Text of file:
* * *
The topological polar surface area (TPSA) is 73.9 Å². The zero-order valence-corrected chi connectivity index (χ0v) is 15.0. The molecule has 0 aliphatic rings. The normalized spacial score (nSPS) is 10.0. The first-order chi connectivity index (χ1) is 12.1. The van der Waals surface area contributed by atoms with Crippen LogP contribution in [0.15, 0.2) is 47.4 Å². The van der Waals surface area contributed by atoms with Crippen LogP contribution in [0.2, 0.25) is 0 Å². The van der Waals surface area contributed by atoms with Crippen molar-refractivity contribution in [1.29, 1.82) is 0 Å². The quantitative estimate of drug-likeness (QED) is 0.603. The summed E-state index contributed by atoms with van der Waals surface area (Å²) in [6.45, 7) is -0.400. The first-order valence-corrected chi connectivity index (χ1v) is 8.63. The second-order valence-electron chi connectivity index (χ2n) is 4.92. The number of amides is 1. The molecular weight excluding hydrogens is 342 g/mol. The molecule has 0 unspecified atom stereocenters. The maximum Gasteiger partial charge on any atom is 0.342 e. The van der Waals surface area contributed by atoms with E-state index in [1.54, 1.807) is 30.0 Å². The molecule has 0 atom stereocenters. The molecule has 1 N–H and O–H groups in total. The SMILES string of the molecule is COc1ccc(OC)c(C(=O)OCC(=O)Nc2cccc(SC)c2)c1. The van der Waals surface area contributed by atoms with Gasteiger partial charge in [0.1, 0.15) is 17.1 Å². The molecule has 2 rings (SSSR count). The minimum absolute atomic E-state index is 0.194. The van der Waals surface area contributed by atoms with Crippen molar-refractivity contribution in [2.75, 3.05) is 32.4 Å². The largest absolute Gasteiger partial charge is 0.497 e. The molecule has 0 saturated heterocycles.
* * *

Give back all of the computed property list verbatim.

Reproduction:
The topological polar surface area (TPSA) is 73.9 Å². The zero-order valence-corrected chi connectivity index (χ0v) is 15.0. The molecule has 0 aliphatic rings. The normalized spacial score (nSPS) is 10.0. The first-order chi connectivity index (χ1) is 12.1. The van der Waals surface area contributed by atoms with Crippen LogP contribution in [0.15, 0.2) is 47.4 Å². The van der Waals surface area contributed by atoms with Crippen LogP contribution in [0.2, 0.25) is 0 Å². The van der Waals surface area contributed by atoms with Crippen molar-refractivity contribution in [1.29, 1.82) is 0 Å². The quantitative estimate of drug-likeness (QED) is 0.603. The summed E-state index contributed by atoms with van der Waals surface area (Å²) in [6.45, 7) is -0.400. The first-order valence-corrected chi connectivity index (χ1v) is 8.63. The second-order valence-electron chi connectivity index (χ2n) is 4.92. The number of amides is 1. The molecular weight excluding hydrogens is 342 g/mol. The molecule has 0 unspecified atom stereocenters. The maximum Gasteiger partial charge on any atom is 0.342 e. The van der Waals surface area contributed by atoms with E-state index in [1.54, 1.807) is 30.0 Å². The molecule has 0 atom stereocenters. The molecule has 1 N–H and O–H groups in total. The SMILES string of the molecule is COc1ccc(OC)c(C(=O)OCC(=O)Nc2cccc(SC)c2)c1. The van der Waals surface area contributed by atoms with Gasteiger partial charge in [0.1, 0.15) is 17.1 Å². The molecule has 2 rings (SSSR count). The minimum absolute atomic E-state index is 0.194. The van der Waals surface area contributed by atoms with Crippen molar-refractivity contribution in [2.75, 3.05) is 32.4 Å². The largest absolute Gasteiger partial charge is 0.497 e. The molecule has 0 saturated heterocycles.